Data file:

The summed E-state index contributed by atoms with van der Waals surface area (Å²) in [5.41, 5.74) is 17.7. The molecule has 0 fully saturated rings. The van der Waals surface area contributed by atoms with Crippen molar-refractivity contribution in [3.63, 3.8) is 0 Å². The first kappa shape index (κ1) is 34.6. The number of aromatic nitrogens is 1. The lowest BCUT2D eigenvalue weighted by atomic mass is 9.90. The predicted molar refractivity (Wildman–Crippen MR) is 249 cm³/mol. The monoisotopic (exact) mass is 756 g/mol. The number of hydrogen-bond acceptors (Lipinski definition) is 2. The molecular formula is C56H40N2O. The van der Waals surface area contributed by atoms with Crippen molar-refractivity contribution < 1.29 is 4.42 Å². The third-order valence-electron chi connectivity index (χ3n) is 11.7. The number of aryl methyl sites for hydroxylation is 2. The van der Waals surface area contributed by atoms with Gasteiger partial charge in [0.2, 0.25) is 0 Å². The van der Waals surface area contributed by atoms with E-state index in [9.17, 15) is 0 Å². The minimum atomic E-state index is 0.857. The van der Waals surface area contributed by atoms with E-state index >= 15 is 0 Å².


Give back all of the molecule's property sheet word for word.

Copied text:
The summed E-state index contributed by atoms with van der Waals surface area (Å²) in [5.41, 5.74) is 17.7. The molecule has 0 fully saturated rings. The van der Waals surface area contributed by atoms with Crippen molar-refractivity contribution in [3.63, 3.8) is 0 Å². The first kappa shape index (κ1) is 34.6. The number of aromatic nitrogens is 1. The lowest BCUT2D eigenvalue weighted by atomic mass is 9.90. The predicted molar refractivity (Wildman–Crippen MR) is 249 cm³/mol. The monoisotopic (exact) mass is 756 g/mol. The number of hydrogen-bond acceptors (Lipinski definition) is 2. The molecular formula is C56H40N2O. The van der Waals surface area contributed by atoms with Crippen molar-refractivity contribution < 1.29 is 4.42 Å². The third-order valence-electron chi connectivity index (χ3n) is 11.7. The number of aryl methyl sites for hydroxylation is 2. The van der Waals surface area contributed by atoms with Gasteiger partial charge in [0.2, 0.25) is 0 Å². The van der Waals surface area contributed by atoms with E-state index in [9.17, 15) is 0 Å². The minimum atomic E-state index is 0.857. The van der Waals surface area contributed by atoms with E-state index >= 15 is 0 Å².